Domestic Shrimp Industry Facing Unprecedented Market Challenges

NEW ORLEANS--()--The domestic shrimp industry has faced countless hurdles over the last decade, including unfairly dumped imports, successive devastating hurricanes and the worst economic recession in recent history. The industry has always been able to pull itself up and weather the storm. The BP Oil Spill was initially thought to be just another bump in the road from which the industry would bounce back. Unfortunately, 2011 market conditions are presenting unprecedented challenges. While the unfortunate events occurring prior to the BP Oil Spill caused supply side issues and temporary pricing pressures, the post-spill environment presents uncharacteristic demand side issues resulting from unfounded consumer fears over the safety of Gulf shrimp. The net result is a 2011 shrimp season marred by greater lost profits than the oil-spill plagued 2010 season.

Overall gulf shrimp landings in 2011 appear strong but a closer look reveals a shortfall in certain sizes (mainly large ex. 16/20s). Prices have been driven down by shrinking demand and domestic distributors paying less in order to regain market share and customers lost in the aftermath of the spill. The convergence of these issues has contracted profit margins for the entire supply chain, including boats, transporters, processors, distributors, retailers, etc. Depressed margins will continue as long as the demand side issues remain. “The market is only as strong as its weakest link so when one business is dropping prices and margins, the entire market must follow in order to move product,” noted Eddy Hayes, counsel to the American Shrimp Processors Association.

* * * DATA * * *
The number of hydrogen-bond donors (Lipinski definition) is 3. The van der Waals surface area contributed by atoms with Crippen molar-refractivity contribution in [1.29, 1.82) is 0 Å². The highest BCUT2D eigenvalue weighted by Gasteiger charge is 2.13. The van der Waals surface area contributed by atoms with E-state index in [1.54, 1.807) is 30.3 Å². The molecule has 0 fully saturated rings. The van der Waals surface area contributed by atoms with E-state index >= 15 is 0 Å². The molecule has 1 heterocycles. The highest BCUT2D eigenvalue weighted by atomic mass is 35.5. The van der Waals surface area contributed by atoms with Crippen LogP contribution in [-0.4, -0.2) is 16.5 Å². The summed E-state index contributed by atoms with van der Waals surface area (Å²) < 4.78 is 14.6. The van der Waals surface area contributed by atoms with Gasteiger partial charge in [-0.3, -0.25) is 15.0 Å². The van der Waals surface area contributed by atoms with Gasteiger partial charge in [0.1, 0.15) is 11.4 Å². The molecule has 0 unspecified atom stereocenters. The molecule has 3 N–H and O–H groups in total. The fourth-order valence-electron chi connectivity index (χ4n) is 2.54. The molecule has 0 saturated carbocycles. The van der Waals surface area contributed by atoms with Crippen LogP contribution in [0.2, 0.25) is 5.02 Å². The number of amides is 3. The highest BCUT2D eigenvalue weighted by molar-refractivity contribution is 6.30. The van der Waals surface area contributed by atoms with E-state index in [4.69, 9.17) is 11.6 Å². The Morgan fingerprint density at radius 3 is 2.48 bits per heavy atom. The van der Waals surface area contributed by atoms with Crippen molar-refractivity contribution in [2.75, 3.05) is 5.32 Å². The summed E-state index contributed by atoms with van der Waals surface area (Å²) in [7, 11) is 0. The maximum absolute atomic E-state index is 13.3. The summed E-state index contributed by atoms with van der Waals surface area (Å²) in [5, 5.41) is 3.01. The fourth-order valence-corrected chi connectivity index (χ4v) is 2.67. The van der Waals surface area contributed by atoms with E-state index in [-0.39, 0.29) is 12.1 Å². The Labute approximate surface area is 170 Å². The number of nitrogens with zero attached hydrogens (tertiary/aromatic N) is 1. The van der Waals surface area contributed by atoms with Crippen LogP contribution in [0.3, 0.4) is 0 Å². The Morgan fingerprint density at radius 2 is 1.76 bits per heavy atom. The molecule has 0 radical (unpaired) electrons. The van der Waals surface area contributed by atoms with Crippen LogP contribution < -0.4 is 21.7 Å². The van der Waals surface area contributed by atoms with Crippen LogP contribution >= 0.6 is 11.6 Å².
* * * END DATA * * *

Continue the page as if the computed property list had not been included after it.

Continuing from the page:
The pricing structure for the 2011 season is completely unprecedented – at certain sizes imports are actually more expensive than domestic product. Before 2010, domestic shrimp would normally command a higher price as it is regarded as a premium product. Tom Guinan Jr., CFA, Executive Vice President of Pestcoe, Schwed & Associates, who serves as an economic consultant to the domestic shrimp industry, remarked that the “2011 shrimp market is completely backwards” and “problems will persist as long as domestic product continues to compete with one arm tied behind its back.” Domestic processors are being forced to sell their product in a downward spiraling market without sufficient capital to maintain operations in this extremely low margin market.

Contacts

For American Shrimp Processors Association
Eddy Hayes, Counsel, 504-585-7500
ehayes@leakeandersson.com
or
Thomas Guinan, Jr., 215-356-9009
Economic Consultant
tguinan@psalossconsultants.com

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Contacts

For American Shrimp Processors Association
Eddy Hayes, Counsel, 504-585-7500
ehayes@leakeandersson.com
or
Thomas Guinan, Jr., 215-356-9009
Economic Consultant
tguinan@psalossconsultants.com